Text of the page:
These are the words of Francesca Lagerberg of the English ICA’s tax faculty in a comment piece in which she sets out the faculty’s new mission – to campaign for the simplification of the UK’s tax system.
The campaign has now been refuelled by a new call – for a new tax reform committee to be set up with real powers to simplify the tax system.
The rallying cry was made at the prestigious Hardman lecture, an annual event organised by the faculty, in which Adam Broke, a much respected tax expert, has made an impassioned plea to reduce the complexity in the UK tax system. Extracts from his speech are shown below.
Is this mission impossible ? Are they going about this the right way ? Is a complicated tax system inevitable in today’s complex economy ? What are the areas of tax law which, in your view, are in most desperate need of reform ?
We want to know what you think about the idea – all your comments will appear on AccountancyAge.com. We will also pass them all on to the English ICA’s tax faculty to help it take the campaign forward.
To send in your comments, click here.
To read about the campaign,click here
|Adam Broke speaks out – Extracts from his lecture
‘From the perspective of the citizen the complexity of the UK tax system is certainly burdensome. All compliance costs fall ultimately on the consumer and are a burden on an economy. At matters now stand we have no institutional means of promoting reform. The administrators do not have the time and Ministers do not have the will; there is no incentive for anyone to take on reform in the way that this Government is addressing social security and education. But there is a great need for positive change.
So what can be done to improve the situation? I think it is very unlikely that we can make any real progress on reform without some measure of institutional change. I suggest some kind of body to control and develop the process of tax reform, while leaving policy to the politicians. What is needed is a body with authority and independence to clean-up fiscal legislation. It would be a tax reform committee making recommendations for reform and simplification on the basis of fiscal neutrality, which could be enacted by Parliament.
Such a body would have to be given greater powers than the Law Commission to get Ministers to implement its reports. But it would have to operate so far as possible on the basis of fiscal neutrality. It would require a modest amount of funding and be told to report regularly on subjects of its choice. It would of course need to consult with the Revenue Authorities. It would then be up to Parliament to ensure that its findings were implemented. It would be a useful step towards tackling the problem of complexity in the tax system.’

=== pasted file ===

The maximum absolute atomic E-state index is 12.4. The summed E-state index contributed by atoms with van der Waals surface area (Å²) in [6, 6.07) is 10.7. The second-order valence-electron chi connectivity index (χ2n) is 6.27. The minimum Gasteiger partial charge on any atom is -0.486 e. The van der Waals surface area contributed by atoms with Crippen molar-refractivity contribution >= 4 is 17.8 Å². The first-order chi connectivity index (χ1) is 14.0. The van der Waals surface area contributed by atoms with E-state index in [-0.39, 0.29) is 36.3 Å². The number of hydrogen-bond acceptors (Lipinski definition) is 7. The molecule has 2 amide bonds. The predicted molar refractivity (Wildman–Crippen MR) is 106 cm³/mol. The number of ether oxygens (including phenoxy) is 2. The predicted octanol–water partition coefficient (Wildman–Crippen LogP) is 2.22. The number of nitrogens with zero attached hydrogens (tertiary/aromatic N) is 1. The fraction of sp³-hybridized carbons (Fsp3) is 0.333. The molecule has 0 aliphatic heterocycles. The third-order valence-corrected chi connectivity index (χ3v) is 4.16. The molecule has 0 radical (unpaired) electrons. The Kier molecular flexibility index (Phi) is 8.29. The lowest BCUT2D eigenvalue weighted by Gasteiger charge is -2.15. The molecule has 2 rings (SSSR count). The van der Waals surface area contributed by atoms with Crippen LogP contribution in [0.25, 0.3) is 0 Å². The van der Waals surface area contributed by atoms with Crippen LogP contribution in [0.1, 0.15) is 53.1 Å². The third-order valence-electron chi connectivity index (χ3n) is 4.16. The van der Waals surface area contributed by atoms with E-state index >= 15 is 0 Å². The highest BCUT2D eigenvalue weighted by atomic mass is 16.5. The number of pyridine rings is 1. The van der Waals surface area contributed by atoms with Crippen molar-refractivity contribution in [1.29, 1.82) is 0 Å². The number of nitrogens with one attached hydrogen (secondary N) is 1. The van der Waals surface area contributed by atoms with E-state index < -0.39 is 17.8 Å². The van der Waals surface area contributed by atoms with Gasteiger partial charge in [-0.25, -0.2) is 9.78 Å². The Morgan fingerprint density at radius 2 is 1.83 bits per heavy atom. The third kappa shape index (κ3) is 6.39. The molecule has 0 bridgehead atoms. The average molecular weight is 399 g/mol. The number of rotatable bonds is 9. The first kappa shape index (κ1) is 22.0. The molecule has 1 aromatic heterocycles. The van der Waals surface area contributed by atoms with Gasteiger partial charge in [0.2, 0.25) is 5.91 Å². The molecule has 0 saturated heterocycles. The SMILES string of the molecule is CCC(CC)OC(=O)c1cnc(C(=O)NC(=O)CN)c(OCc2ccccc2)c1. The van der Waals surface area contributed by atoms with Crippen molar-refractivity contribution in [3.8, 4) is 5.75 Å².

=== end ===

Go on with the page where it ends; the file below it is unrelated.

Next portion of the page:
Adam Broke is a partner at Adam Broke & Co, London. He is a previous Chairman of the Technical Committee of the Tax Faculty of the ICAEW and a past President of the Chartered Institute of Taxation. The Hardman Lecture is an agenda-setting annual event in the tax calendar. It is named in honour of the late Philip Hardman, the well-known and respected tax expert.
The faculty has set out its views in a discussion paper called ‘Towards a better tax system’.
It sets out ten tenets for a better tax system:
Statutory – tax legislation should be enacted by statute and subject to proper democratic scrutiny by Parliament.
Certain – in virtually all circumstances the application of the tax rules should be certain. It should not normally be necessary for anyone to resort to the courts in order to resolve how the rules operate in relation to his or her tax affairs.
Simple – the tax rules should aim to be simple, understandable and clear in their objectives.
Easy to collect and calculate – a person’s tax liability should be easy to calculate and straightforward and cheap to collect.
Properly targeted – when anti-avoidance legislation is passed, due regard should be had to maintaining the simplicity and certainty of the tax system by targeting it to close specific loopholes. Constant – changes to the underlying rules should be kept to a miminum. There should be a justifiable economic and/or social basis for any change to the tax rules and this justification should be made public and the underlying policy clear.
Subject to proper consultation – other than in exceptional circumstances, the government should allow adequate time for both the drafting of tax legislation and full consultation on it.
Regularly reviewed – the tax rules should be subject to a regular public review to determine their continuing relevance and whether their original justification has been realised. If a tax rule is no long relevant, then it should be repealed.
Fair and reasonable – the revenue authorities have a duty to exercise their powers reasonably. There should be a right of appeal to an independent tribunal against their decisions.
Competitive – tax rules and rates should be framed so as to encourage investment, capital and trade and with the UK.
The discussion paper concludes: ‘The question remains as to how the ten tenets could be introduced into the existing system. We are under no illusions that this will be a swift process; though it could be if the political will exists.’
‘But the first indispensible step is to air the issues and demonstrate their immense relevance to every business and household in the country. Only serious and prolonged debate is likely to make Whitehall set time aside from its main pressures and consider reform of the tax system.’
To contact the tax faculty to get a full copy of the paper, email email@example.com
The English ICA’s website is at www.icaew.co.uk
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